Gramophone (UK) "This is a multicoloured, multi-textured, multi-ensemble presentation of interesting, little-known repertoire, casting the recorder in all sorts of different stylistic and emotional guises"
Danish recorder doyenne Michala Petri turns to America for the latest instalment in her international concerto series, and it’s a stylistically varied quartet of recent works. First up is Roberto Sierra’s Prelude, Habanera and Perpetual Motion, a 2018 expansion and development of a 2006 composition for recorder and guitar, for which Petri is ably joined by the Tivoli Copenhagen Philharmonic under Alexander Shelley. The recorder occupies centre stage from the off; and with its ornate melismas circling over a pizzicato-strong accompaniment of ghostly harmonies, it’s the perfect vehicle for Petri’s clean, smooth, precise sound. Likewise the final bongo-accompanied ‘Perpetual Motion’, whose shrilly ducking and diving virtuosities are a reminder if any were needed of Petri’s capacity to get her fingers around absolutely anything, no matter how fast, and make it sound like liquid mercury.
The Danish National Symphony Orchestra and Lan Shui join her for Steven Stucky’s Etudes for recorder and orchestra (2000, written for Petri herself), whose trio of movements – ‘Scales’, ‘Glides’ and ‘Arpeggios’ – explore the orchestra’s palette of colours in a variety of interesting directions, all of which are attacked with artistic gusto by the DNSO. We then switch ensembles once more, as Anthony Newman himself takes the harpsichordist’s part for his 2016 Concerto for recorder, harpsichord and strings: a perkily inventive old-meets-new celebration of the recorder’s Baroque heyday. We wind up with Jean Thorel conducting the Royal Danish Academy of Music Concert Band in Sean Hickey’s A Pacifying Weapon for recorder, winds, brass, percussion and harp: a 2015 work which has the recorder playing the role of an ancient, gentle protester against the menacing, harsher forces of the contemporary world.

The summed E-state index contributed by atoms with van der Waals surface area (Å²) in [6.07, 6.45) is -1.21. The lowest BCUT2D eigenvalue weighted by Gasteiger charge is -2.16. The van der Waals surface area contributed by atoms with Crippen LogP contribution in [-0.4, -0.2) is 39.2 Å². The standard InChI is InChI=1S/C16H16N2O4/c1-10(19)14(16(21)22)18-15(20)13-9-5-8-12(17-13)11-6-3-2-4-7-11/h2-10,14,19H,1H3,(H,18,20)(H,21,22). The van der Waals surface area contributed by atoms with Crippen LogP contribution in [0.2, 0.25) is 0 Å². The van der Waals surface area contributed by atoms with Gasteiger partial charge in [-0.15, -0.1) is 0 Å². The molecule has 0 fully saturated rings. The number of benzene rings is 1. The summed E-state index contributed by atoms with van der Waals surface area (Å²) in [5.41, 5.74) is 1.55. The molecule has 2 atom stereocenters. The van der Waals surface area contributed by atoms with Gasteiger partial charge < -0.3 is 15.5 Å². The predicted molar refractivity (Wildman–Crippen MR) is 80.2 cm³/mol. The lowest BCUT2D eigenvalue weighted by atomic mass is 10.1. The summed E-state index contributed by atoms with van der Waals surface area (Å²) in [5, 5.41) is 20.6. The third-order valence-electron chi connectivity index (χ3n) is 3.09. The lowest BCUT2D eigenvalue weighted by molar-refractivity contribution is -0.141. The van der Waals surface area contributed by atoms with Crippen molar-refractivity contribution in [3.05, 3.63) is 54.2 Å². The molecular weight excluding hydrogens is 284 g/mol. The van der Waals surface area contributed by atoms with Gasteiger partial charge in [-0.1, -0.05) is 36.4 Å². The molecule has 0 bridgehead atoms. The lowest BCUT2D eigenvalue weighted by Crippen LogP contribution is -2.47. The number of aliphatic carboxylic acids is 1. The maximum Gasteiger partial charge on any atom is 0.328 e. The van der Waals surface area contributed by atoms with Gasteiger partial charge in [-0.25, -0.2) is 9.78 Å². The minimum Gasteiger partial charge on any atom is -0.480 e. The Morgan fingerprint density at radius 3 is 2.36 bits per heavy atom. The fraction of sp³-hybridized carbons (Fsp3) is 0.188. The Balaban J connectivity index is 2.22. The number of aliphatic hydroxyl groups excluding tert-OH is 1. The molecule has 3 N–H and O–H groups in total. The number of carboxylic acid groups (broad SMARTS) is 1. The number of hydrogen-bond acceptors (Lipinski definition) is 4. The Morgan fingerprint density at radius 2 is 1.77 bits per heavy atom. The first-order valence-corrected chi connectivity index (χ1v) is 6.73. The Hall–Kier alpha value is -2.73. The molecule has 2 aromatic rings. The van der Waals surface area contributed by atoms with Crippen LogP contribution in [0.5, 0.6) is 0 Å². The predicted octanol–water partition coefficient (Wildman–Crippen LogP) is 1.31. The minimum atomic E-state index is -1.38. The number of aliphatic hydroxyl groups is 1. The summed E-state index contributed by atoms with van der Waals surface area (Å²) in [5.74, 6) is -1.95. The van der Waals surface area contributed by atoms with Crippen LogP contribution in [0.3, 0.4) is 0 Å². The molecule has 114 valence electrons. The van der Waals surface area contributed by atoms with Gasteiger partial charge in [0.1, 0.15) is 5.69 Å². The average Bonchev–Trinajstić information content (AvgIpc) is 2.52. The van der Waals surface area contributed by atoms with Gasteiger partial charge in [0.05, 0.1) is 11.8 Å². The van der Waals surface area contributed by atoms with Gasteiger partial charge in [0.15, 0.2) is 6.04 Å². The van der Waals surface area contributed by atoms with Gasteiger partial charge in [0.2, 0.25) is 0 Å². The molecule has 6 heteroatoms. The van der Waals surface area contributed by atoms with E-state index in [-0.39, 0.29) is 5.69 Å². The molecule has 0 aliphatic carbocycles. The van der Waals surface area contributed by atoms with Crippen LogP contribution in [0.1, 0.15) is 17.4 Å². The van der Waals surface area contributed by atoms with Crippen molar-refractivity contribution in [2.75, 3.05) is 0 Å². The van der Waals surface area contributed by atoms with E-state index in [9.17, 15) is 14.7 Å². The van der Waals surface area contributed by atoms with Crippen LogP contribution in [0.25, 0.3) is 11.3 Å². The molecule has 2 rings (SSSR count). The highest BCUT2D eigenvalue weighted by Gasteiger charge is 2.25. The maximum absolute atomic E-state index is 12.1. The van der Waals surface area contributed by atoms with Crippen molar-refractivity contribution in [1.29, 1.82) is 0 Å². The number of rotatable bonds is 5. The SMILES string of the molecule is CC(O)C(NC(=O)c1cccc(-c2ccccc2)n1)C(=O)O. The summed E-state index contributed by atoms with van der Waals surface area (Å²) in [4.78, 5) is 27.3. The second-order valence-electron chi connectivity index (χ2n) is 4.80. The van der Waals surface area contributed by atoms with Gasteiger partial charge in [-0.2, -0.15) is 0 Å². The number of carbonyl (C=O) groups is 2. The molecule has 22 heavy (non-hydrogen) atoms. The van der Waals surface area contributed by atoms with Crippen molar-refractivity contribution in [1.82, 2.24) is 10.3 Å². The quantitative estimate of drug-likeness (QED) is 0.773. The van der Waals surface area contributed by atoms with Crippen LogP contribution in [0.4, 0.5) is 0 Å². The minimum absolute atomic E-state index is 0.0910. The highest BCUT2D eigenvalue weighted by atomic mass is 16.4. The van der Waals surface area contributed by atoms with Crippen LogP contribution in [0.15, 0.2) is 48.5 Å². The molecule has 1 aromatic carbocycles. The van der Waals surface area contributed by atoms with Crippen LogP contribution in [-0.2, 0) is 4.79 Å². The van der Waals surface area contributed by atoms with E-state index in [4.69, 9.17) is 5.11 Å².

This is a multicoloured, multi-textured, multi-ensemble presentation of interesting, little-known repertoire, casting the recorder in all sorts of different stylistic and emotional guises – which makes it all the more surprising that the actual listening experience has ended up being so very samey throughout. Certainly Petri’s phenomenal technique is as polished and en pointe as ever, and her sound as clear and sweet. However, perfection alone does not make a performance, and there’s a lack of emotional fire and conviction from her here, which has had an anaesthetising effect on the whole. As a result, none of it has grabbed me sufficiently to warrant continued listening once the metaphorical ink has dried on this review.